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Galveston Monthly

Del Papa Distributing

Oct 02, 2019 01:23PM

The fertile sands of Galveston cultivate not wheat, soy, or cotton, but success. The 19th century pioneers who transformed a tiny island into a powerhouse of creative entrepreneurship and international commerce set a standard of excellence for Galveston that has magnificently shapeshifted into myriad forms over the 20th century and today, yet always remained constant. At times, this remarkable evolution has taken place not only collectively, but also within a single family. Nourished by a legacy deeply rooted in a city that honors innovation and forward thinking, some families have recognized like Galveston their enduring ability to adapt, overcome, and modernize, all while paying homage to their history. One such family name is literally on the lips of people across Texas, thousand of times every day - Del Papa.  

 Omero Del Papa was only 21 years old in 1903 when he opened his first grocery store at 2728 Avenue L, but he was already long acquainted with ambition. As a child in Lucca, Italy, he was enraptured by the promise of America, where a solid work ethic was practically currency, where honesty and integrity were considered investments, and where a good name was one’s most valuable asset.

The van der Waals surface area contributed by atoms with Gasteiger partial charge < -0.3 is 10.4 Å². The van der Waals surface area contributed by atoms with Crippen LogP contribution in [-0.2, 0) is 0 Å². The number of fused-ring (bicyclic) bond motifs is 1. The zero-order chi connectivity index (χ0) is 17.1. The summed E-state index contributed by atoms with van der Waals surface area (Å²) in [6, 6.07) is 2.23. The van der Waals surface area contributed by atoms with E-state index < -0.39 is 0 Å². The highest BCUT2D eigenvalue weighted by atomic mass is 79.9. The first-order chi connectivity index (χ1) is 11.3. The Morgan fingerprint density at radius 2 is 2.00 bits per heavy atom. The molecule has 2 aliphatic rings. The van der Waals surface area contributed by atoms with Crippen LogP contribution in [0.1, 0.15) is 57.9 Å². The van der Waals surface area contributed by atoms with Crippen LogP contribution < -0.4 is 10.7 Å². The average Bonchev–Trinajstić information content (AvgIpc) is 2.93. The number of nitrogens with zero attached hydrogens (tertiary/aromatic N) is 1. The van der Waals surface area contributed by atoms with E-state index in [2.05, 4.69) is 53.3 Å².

Omero arrived in Galveston with his family in 1892, when it was the largest, most important city in Texas with opportunity on every doorstep. He worked in a cotton press and a bagging company before taking a job at his uncle’s grocery store at 15th and Avenue K, where he started out cleaning spittoons for a dime per day. A dedicated employee who was keenly in tune with the operations, Omero was steadily given more and more responsibility and eventually decided to venture out on his own.